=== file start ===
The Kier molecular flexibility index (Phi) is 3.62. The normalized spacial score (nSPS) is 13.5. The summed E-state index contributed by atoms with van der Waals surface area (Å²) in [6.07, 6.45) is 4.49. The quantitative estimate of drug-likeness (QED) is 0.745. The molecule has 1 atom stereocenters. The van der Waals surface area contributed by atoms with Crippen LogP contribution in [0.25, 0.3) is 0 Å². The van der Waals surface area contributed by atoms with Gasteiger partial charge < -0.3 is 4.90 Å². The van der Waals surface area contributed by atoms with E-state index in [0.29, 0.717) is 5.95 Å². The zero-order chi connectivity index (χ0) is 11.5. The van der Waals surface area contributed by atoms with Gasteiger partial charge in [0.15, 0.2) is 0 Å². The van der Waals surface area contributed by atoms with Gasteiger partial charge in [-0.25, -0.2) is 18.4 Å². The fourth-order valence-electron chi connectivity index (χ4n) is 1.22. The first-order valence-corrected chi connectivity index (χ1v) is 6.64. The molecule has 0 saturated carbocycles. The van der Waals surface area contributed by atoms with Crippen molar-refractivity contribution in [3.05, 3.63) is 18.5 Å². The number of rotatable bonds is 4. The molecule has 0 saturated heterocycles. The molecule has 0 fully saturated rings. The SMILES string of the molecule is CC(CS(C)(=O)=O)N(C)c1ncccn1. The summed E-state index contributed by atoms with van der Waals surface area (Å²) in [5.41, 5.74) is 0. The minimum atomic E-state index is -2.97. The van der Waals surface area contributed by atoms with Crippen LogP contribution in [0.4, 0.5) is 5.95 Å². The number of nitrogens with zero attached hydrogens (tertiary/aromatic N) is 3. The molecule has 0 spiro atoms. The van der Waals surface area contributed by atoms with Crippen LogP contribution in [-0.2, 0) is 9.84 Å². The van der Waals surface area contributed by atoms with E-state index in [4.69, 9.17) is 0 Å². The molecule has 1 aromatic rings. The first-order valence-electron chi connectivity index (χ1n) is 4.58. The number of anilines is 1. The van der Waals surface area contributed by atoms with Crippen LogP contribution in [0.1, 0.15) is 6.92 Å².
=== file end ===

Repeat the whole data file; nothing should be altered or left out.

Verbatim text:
The Kier molecular flexibility index (Phi) is 3.62. The normalized spacial score (nSPS) is 13.5. The summed E-state index contributed by atoms with van der Waals surface area (Å²) in [6.07, 6.45) is 4.49. The quantitative estimate of drug-likeness (QED) is 0.745. The molecule has 1 atom stereocenters. The van der Waals surface area contributed by atoms with Crippen LogP contribution in [0.25, 0.3) is 0 Å². The van der Waals surface area contributed by atoms with Gasteiger partial charge < -0.3 is 4.90 Å². The van der Waals surface area contributed by atoms with E-state index in [0.29, 0.717) is 5.95 Å². The zero-order chi connectivity index (χ0) is 11.5. The van der Waals surface area contributed by atoms with Gasteiger partial charge in [0.15, 0.2) is 0 Å². The van der Waals surface area contributed by atoms with Gasteiger partial charge in [-0.25, -0.2) is 18.4 Å². The fourth-order valence-electron chi connectivity index (χ4n) is 1.22. The first-order valence-corrected chi connectivity index (χ1v) is 6.64. The molecule has 0 saturated carbocycles. The van der Waals surface area contributed by atoms with Crippen molar-refractivity contribution in [3.05, 3.63) is 18.5 Å². The number of rotatable bonds is 4. The molecule has 0 saturated heterocycles. The molecule has 0 fully saturated rings. The SMILES string of the molecule is CC(CS(C)(=O)=O)N(C)c1ncccn1. The summed E-state index contributed by atoms with van der Waals surface area (Å²) in [5.41, 5.74) is 0. The minimum atomic E-state index is -2.97. The van der Waals surface area contributed by atoms with Crippen LogP contribution in [0.4, 0.5) is 5.95 Å². The number of nitrogens with zero attached hydrogens (tertiary/aromatic N) is 3. The molecule has 0 spiro atoms. The van der Waals surface area contributed by atoms with Crippen LogP contribution in [-0.2, 0) is 9.84 Å². The van der Waals surface area contributed by atoms with E-state index in [4.69, 9.17) is 0 Å². The molecule has 1 aromatic rings. The first-order valence-electron chi connectivity index (χ1n) is 4.58. The number of anilines is 1. The van der Waals surface area contributed by atoms with Crippen LogP contribution in [0.1, 0.15) is 6.92 Å².